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What should be done about laser pointers?
However, this webpage is in the “Perspectives & Opinions” section of the website. This page lists my personal suggestions. They are all based on my long experience since the early 1990s working in the area of laser/aircraft safety, and as one of the few persons who compiles stories and statistics on laser pointer misuse.
Here is a summary of recommendations to help reduce laser incidents and injuries:
- The best and fastest way to protect pilots and passengers is by pilot education and training. After training, pilots will know how to protect themselves and their aircraft. They will not overreact. Training is necessary because experience has shown that efforts on the ground have not and cannot end all laser pointing incidents. The pilot is literally the last line of defense, and thus needs the help and reassurance of training.
- This education and training can be done by individual pilots, pilot unions, and airlines. It does not necessarily require government involvement, although it would be best if aviation authorities required standardized training. Pilots, unions and airlines can take control of their own destiny instead of expecting this job to be done by others via bans, regulations, public education and laws which have proven to be of marginal help at best.
- Import and usage restrictions, stricter laws against misuse, and increased prosecutions may help somewhat. However, no one should think that these will significantly reduce laser/aircraft incidents at least in the short and mid-term. The experience of countries such as Australia, New Zealand and Canada, which have instituted restrictions starting as far back as 2008, have not shown significant decreases. In fact, in some cases, incidents have increased substantially after bans, restrictions, or new laws were put into place.
- Similarly, education efforts are not affecting the lasing rate. There are some indications that "getting the word out" may even cause incidents by persons who previously didn't realize lasers could reach aircraft, and persons who are anti-government or who disbelieve official information.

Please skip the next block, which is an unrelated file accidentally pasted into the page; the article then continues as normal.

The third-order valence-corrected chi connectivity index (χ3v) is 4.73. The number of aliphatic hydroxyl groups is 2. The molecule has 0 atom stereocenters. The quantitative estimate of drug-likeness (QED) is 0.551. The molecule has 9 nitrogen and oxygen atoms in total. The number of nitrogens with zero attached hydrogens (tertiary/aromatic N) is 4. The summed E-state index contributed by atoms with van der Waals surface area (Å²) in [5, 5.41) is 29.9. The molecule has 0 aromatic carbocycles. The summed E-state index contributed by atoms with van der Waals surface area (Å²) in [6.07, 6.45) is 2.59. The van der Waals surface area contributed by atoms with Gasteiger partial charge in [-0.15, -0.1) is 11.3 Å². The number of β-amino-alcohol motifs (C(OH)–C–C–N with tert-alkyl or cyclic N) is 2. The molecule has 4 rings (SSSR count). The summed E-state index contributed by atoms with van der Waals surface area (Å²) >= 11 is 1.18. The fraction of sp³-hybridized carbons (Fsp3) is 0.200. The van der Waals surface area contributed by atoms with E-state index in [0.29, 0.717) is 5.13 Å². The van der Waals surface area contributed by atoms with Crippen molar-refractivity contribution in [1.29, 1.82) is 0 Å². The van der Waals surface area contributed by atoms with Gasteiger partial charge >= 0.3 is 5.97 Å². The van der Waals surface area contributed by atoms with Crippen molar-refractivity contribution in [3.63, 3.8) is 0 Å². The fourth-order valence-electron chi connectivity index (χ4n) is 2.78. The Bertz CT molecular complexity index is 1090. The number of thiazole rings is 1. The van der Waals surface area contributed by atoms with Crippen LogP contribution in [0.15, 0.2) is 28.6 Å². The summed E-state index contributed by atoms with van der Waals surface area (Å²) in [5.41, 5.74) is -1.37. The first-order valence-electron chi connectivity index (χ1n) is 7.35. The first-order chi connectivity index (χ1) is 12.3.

- Putting labels on lasers, warning about misuse against aircraft and persons, may help somewhat — but many people do not read or heed labels.
Here are a few additional suggestions:
- Consider a buyback program for laser pointers. This would be similar to gun buyback programs in some nations and U.S. states. It might be useful to begin with a pilot program in a city, state or region to see if this leads a significant reduction in laser/aircraft incidents and in laser pointer injury reports. Unfortunately, in many cases gun buyback programs did not significantly lower firearm crime rates.
- Hold regular meetings of persons in national aviation authorities (U.S. FAA, U.K. CAA, Transport Canada, CAA New Zealand, etc.) and others who are working to reduce laser/aircraft incidents. This would allow sharing of ideas, to discuss what programs are working and what are not. It also allows early warning if there are new types of lasers or misuse. (Existing groups such as SAE G10OL or ASC Z136.6 are somewhat similar in focusing on laser/aviation safety, and national aviation authority personnel are welcome to join. However these groups are primarily standards-based so much of their time is spent in wordsmithing standards documents.)
- Jurisdictions could require a pre-purchase test or signed agreement, so the buyer understands safe use of the laser pointer. At least one online laser pointer company required such a test before allowing their high-powered handheld lasers to be purchased. In February 2013, a North Myrtle Beach, SC ordinance required persons buying laser pointers to read and sign a short statement about hazards.
Details on many of these suggestions are below.
Mandatory pilot education and training
- Pilots should be required to have education and training in how to recognize and recover from a laser pointer incident. In the U.S., this should be mandated by the Federal Aviation Administration.
However, note that it is not necessary to wait for FAA. It could be implemented unilaterally by airlines. Also, pilot groups such as the Air Line Pilots Association (ALPA) could provide information to their members. Individual pilots can help themselves by reading information put out by FAA, CAA, ALPA, BALPA and other informed groups. (We have our own summary here.)